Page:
The gospel of retinol has been preached ad nauseam by every skin expert with a pulse. With its dark-spot-destroying, wrinkle-eradicating, pimple-vanishing powers, it's the gold standard of a gorgeous complexion. But there’s a catch — you need to sacrifice your skin’s moisture barrier as you reap the rewards.
As any retinol user can tell you, a multi-product hydrating regimen is essential in mitigating those skin-sensitizing effects. Which is kind of a pain in the ass, both in time spent rubbing it all on and amount spent paying for it. Sensing that frustration, a handful of companies are exploring combining ingredients and formulas to create the retinol Holy Grail — super strength without being super-drying. Which is where retinol oils come in. This relatively new concept uses oil as a delivery system, simultaneously hydrating and intensively treating skin. Says Sunday Riley, one of the OG creators of this product category, “The biggest complaint from retinol users is usually flakiness, redness, and irritation." Riley's Luna Sleeping Night Oil uses a gentler trans-retinoic acid (a.k.a. vitamin A, the active ingredient in all retinol products) and incorporates it with cold-pressed oils like avocado, Concord grape seed, chia, and blue tansy — which gives the oil its unique hue. This combo, says Riley, cancels out the aforementioned side effects of retinols.
But oil does more than just prevent flaking and dryness. Says 111Skin founder and renowned plastic surgeon Yannis Alexandrides, MD, "The problem with retinol and the problem that kept a lot of companies from using it until very recently is that it is very unstable. It becomes oxidized, and it has to be protected." When it's mixed with oil, says Dr. Alexandrides, the retinol is not only stabilized but easily transported into the skin thanks to the oil's antioxidant properties.
Like Luna, 111Skin's Celestial Black Diamond Retinol Oil contains a mix of cold-pressed oils including corn, rice bran, coconut, olive, linseed, and sweet almond. Cold-pressing the oils, claims Dr. Alexandrides, eliminates the need for chemical preservatives in the products.
So how do retinol oils match up to prescription-strength isotretinoin? Dr. Alexandrides says there is actually no fundamental difference between the two. "It is a misunderstanding [that Retin-A is more effective]. 1% retinol is equivalent to 1% Retin-A. Why the one is prescription and one is not is something that I cannot really explain because it's the decision of the FDA. But in my practice, I have stopped prescribing Retin-A because I have this product now."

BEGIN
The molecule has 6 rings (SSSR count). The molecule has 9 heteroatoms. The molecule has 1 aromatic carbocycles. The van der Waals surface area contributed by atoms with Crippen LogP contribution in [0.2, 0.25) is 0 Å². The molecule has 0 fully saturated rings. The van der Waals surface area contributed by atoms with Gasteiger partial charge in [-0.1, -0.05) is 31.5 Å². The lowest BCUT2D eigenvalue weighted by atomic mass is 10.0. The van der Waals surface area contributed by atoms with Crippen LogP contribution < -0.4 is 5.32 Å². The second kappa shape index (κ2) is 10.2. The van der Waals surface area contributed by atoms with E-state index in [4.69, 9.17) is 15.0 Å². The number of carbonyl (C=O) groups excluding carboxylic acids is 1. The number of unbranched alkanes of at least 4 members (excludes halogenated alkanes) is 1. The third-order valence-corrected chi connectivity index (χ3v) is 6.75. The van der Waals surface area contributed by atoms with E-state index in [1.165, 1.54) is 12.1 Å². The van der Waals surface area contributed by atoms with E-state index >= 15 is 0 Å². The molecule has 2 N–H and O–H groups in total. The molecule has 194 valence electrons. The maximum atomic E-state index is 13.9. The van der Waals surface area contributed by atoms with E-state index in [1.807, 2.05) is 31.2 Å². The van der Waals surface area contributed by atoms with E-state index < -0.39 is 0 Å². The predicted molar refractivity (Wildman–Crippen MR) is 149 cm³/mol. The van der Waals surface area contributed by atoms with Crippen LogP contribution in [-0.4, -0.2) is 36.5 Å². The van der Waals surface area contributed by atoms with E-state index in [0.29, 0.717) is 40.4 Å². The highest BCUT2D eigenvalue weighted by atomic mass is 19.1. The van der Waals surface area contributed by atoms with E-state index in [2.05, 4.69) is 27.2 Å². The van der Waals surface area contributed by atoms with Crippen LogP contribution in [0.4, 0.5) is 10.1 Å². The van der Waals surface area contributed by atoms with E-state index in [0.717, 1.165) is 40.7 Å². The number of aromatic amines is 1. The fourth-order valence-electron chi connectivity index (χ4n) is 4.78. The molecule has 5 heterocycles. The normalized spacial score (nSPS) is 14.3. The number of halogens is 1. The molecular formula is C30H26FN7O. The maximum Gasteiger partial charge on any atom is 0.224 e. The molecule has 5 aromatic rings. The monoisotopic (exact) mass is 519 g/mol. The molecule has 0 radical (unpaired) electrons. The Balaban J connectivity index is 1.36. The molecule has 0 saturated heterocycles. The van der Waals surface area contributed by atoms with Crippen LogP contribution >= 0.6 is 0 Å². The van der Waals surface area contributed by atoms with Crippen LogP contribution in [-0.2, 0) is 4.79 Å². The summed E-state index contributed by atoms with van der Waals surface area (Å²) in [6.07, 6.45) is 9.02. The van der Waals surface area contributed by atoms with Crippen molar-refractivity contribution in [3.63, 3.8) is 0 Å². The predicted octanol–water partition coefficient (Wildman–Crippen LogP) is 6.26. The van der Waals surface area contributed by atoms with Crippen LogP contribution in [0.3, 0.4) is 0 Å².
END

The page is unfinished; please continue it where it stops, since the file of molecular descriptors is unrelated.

As with any new skin-care product, Dr. Alexandrides notes that there will be a period of adjustment. While retinol oil is gentler, that doesn't mean it's on the same level as CeraVe. It's still a potent ingredient that needs to be gradually worked up to in order for the skin to build a tolerance. "It's a product that will ask the skin to work harder," he says. "It will ask the skin to multiply faster and because of that, the skin is under stress at the beginning. [The skin] needs a little time to respond to that."
He notes that you will need to use the oil for at least four weeks to see the biggest benefits. "Perhaps in the first two or three weeks, it might not be the best appearance on the skin because it's going through this transition where it goes from slow to fast," he warns.
But once that transition period is over and the skin has caught up with this new fast-paced turnover, Dr. Alexandrides promises that your skin will not only look better, it will be fundamentally stronger. "It's healthier skin, it's thicker skin in terms of collagen content, it has less dead layers on the surface...which makes the skin look nicer. It will improve fine wrinkles, and it will improve skin problems such as acne, eczema, and pigmentation." We're down with that.